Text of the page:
But before we proceed further, it will be proper briefly to refer in this place to a principle which, though very commonly overlooked by professing Christians, cannot-so vast is its importance—be too urgently forced upon our conviction. And that is, that all religious impressions, to be of any value, must not only have gained the assent of our understandings, but must have enlisted our affections and our love in the service of God, and have become deeply imprinted on the heart. It is from that department of the soul which is the depository of the moral feelings, and of those numberless passions and emotions which keep up a healthy circulation in the spirit of man and suffer not its energies to stagnate,- it is from thence, I say, that the strong momentum is derived which alone effectualy stimulates the will, and arouses man to the animated exertion of his active powers. And piety, to be sincere, must be fraught with at least the same earnestness of purpose and vigour of execution with which we fulfil the more ordinary duties of life, and which can only emanate from a due ascendancy of re
ligious principle over this great source and spring of action. It is indeed no mere operation of a cold and calculating reason that can make us faithful and diligent servants of God. On the contrary, they who have known best and reasoned best have been frequently chargeable with the greatest guilt; and St. Paul himself acknowledges that “ the law which was in his mind,” far from controlling, “ warred against,” and was even “brought into captivity to the law of sin which was in his members.”* The principle of true devotion must have grown up in the same soil with that filial and parental love-with those emotions of gratitude, veneration, and respect--with all those kindly sympathies which bind us in so many relations to our fellow creatures, and with the many and varied sensibilities which make us keenly susceptible to pleasure or to pain, and which prompt us in a thousand ways to action. It is not enough that religion be thought of only, it must be sincerely and deeply felt. God asks not of us our mere speculations about his attributes or his will; his demand is a demand of which we have no right to be negligent –“My son give me thine heart." | Without satisfying this requisition of our heavenly father, we cannot pay him, as we ought to do, a voluntary obedience, we cannot truly “delight to do * Romans vii. 23.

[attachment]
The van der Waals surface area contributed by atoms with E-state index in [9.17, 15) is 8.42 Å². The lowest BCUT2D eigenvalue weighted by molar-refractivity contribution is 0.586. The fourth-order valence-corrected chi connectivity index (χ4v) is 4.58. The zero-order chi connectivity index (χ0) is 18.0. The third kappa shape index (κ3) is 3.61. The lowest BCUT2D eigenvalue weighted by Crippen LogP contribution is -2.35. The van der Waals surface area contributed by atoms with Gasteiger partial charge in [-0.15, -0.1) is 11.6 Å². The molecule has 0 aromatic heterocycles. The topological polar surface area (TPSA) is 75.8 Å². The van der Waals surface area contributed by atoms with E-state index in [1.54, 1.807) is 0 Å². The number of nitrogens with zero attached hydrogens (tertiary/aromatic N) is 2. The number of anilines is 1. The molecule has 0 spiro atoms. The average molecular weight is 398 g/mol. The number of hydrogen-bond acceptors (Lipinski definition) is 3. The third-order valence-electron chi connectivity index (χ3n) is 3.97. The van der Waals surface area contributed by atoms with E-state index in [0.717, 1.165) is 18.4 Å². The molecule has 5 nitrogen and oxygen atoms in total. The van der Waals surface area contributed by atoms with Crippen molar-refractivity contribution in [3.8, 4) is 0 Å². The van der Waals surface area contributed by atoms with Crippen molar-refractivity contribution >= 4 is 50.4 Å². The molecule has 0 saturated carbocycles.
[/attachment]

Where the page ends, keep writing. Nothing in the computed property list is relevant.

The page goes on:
† Prov. xxiii. 26.
his will." “From the heart proceed evil thoughts, murders, adulteries, fornication, thefts, false witness, blasphemies;" *- in the heart, as St. Paul assures us,t even unbelief resides ; therefore to the heart must the remedy have reached, or it cannot heal. There is the magazine from which a wicked world furnishes itself with arms against our faith ; there are stored up the evil treasures of self-love, and of lust, and of covetousness, from which sinful words and sinful actions so abundantly proceed ; and the godliness, consequently, which has not penetrated there, can be but little better than a superficial form.
So that it is no unimportant truth, as connected with our spiritual interests, which we learn from the intimation of the text, that “the heart of man is waxed gross.” It is 'no less than an assurance that the very soil in which the Christian
grow, is uncultivated and overgrown with weeds ;-that the very fountain from which they should spring, is choked up and defiled :That the task we have to perform is not merely to remodel the superstructure of our imperfect morality, but to eradicate utterly the old foundations, and to build it up anew on a better and a sounder basis :--And that, as Christians, we have indeed a task to perform which, even with divine Matt. xv. 19.
† Heb. iii. 12.